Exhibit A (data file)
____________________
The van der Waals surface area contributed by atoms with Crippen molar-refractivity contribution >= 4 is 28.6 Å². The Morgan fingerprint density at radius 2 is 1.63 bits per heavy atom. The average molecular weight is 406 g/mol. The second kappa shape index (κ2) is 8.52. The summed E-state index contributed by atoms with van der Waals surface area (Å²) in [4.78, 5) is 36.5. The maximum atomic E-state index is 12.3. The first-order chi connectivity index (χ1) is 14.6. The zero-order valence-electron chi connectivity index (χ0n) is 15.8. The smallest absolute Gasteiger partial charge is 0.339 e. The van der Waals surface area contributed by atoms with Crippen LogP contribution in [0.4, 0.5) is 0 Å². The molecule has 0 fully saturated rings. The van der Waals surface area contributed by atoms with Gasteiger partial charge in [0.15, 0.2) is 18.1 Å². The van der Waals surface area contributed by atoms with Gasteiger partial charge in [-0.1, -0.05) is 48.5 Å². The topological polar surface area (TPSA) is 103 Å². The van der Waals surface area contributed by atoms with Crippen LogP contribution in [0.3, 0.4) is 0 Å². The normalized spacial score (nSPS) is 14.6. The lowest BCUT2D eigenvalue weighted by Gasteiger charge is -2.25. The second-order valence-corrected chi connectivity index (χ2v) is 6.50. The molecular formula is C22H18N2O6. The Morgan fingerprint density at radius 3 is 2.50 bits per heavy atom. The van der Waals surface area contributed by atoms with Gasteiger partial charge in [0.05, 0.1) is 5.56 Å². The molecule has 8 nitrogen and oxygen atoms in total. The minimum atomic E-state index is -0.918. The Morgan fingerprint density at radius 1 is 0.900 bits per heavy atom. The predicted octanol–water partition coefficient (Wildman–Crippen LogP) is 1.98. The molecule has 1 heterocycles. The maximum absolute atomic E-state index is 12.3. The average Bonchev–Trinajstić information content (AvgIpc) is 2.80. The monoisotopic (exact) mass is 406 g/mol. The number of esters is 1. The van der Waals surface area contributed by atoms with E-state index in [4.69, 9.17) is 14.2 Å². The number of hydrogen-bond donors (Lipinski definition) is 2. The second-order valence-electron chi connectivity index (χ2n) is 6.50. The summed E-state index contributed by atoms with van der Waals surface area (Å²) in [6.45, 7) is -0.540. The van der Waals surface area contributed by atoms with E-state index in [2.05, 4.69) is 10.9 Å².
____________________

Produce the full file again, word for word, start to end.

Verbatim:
The van der Waals surface area contributed by atoms with Crippen molar-refractivity contribution >= 4 is 28.6 Å². The Morgan fingerprint density at radius 2 is 1.63 bits per heavy atom. The average molecular weight is 406 g/mol. The second kappa shape index (κ2) is 8.52. The summed E-state index contributed by atoms with van der Waals surface area (Å²) in [4.78, 5) is 36.5. The maximum atomic E-state index is 12.3. The first-order chi connectivity index (χ1) is 14.6. The zero-order valence-electron chi connectivity index (χ0n) is 15.8. The smallest absolute Gasteiger partial charge is 0.339 e. The van der Waals surface area contributed by atoms with Crippen LogP contribution in [0.4, 0.5) is 0 Å². The molecule has 0 fully saturated rings. The van der Waals surface area contributed by atoms with Gasteiger partial charge in [0.15, 0.2) is 18.1 Å². The van der Waals surface area contributed by atoms with Gasteiger partial charge in [-0.1, -0.05) is 48.5 Å². The topological polar surface area (TPSA) is 103 Å². The van der Waals surface area contributed by atoms with Crippen LogP contribution in [0.3, 0.4) is 0 Å². The normalized spacial score (nSPS) is 14.6. The lowest BCUT2D eigenvalue weighted by Gasteiger charge is -2.25. The second-order valence-corrected chi connectivity index (χ2v) is 6.50. The molecular formula is C22H18N2O6. The Morgan fingerprint density at radius 3 is 2.50 bits per heavy atom. The van der Waals surface area contributed by atoms with Gasteiger partial charge in [0.05, 0.1) is 5.56 Å². The molecule has 8 nitrogen and oxygen atoms in total. The minimum atomic E-state index is -0.918. The Morgan fingerprint density at radius 1 is 0.900 bits per heavy atom. The predicted octanol–water partition coefficient (Wildman–Crippen LogP) is 1.98. The molecule has 1 heterocycles. The maximum absolute atomic E-state index is 12.3. The average Bonchev–Trinajstić information content (AvgIpc) is 2.80. The monoisotopic (exact) mass is 406 g/mol. The number of esters is 1. The van der Waals surface area contributed by atoms with E-state index in [4.69, 9.17) is 14.2 Å². The number of hydrogen-bond donors (Lipinski definition) is 2. The second-order valence-electron chi connectivity index (χ2n) is 6.50. The summed E-state index contributed by atoms with van der Waals surface area (Å²) in [6.45, 7) is -0.540. The van der Waals surface area contributed by atoms with E-state index in [2.05, 4.69) is 10.9 Å².